Auckland Writer’s Festival 2017: On Saunders, Beatty, & Writing

Last week I went to the Auckland Writer’s Festival and met some literary heroes. It was exciting and inspiring and I left wanting to go straight home and write with all the energy I’d been inspired by; instead I flew back to Wellington and had to get back to a busy week at work and I’m only just now getting a chance to sit, reflect on what I learned, and start thinking about what it means for my own writing. I wanted to chronicle a bit of the weekend here, so that I won’t forget the details that stood out to me, and to share a little of what I thought was insightful.

This will be a little messy.

Perhaps one of the central reasons why the weekend was standout for a new writer like myself was to hear from someone as talented as a man like George Saunders. Saunders is an incredible short story writer. Last year, I was introduced to a few of his stories while studying in my seminars at Edinburgh. That experience led me to seek out his writing whenever I can. I read his collection Tenth of December and fell in love. I have read his story Puppy numerous times now, and every time it moves me to tears. He is a master of precision, and reading his fiction is always an emotional joy.

His latest work is no exception, and so he came to Auckland to promote Lincoln in the Bardo. It’s a wonderful book (my thoughts on it can be found here). One of the final events I attended over the weekend was a story masterclass in which George Saunders himself would be speaking to a group of about 40 attendees about his own writing methods. Before the morning of the class, I had already seen him speak at a moderated event highlighting his newest book, and at another event where he read a portion of The Semplica Girl Diaries, a story from Tenth of December. It is immediately clear that Saunders is a writer who’s charm and insight is something he lives and practices every day. Listening to him speak, even when answering the simplest of questions, is to witness a story unfold, being both deliberate and entertaining.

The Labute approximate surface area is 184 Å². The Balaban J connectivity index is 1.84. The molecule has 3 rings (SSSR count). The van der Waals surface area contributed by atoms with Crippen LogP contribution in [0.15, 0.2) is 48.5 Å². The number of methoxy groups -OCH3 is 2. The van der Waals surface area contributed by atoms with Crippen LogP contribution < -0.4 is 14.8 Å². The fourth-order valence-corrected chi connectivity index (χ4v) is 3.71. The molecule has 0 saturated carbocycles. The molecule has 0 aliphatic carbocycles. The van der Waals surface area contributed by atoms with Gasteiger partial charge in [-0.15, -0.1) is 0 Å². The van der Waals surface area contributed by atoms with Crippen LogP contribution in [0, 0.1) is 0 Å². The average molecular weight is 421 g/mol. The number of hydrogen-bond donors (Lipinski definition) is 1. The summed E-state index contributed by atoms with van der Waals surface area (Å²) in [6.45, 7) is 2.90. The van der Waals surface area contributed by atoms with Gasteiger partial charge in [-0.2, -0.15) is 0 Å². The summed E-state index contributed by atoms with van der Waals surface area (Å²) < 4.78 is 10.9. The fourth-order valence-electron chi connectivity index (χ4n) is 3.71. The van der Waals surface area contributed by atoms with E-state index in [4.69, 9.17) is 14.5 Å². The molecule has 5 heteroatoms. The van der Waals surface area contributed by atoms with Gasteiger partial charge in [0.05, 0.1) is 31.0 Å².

And of the many things he related to us in the class, he recalled an anecdote leading up to the publishing of one of his stories in The New Yorker. He recalled that his editor, Bill Buford, continually sent him notes upon notes, until it felt like he was getting comments on whole sections of the story and Saunders’ ego became fragile. He fished for a compliment, hoping for something to help him feel better in the wake of all the requested changes. “Bill,” he asked him, “what is it that you do like about the story?” To which Bill replied, “…I read a line, and I like it enough to read the next.”

I really want to pause over that, and expand further with things Saunders spoke about that morning. It is something that is so simple and obvious a phrase that it really shouldn’t even need to be illustrated; and yet I feel it is something I take for granted, something I don’t dwell upon as a writer, and yet it is hugely, profoundly important. A story –any story – needs to demand the reader’s attention. The promise of the written piece is not fulfilled if it isn’t read. It is the writer’s responsibility to tell a story. It is a great writer who can tell a very distinct story throughout every single line.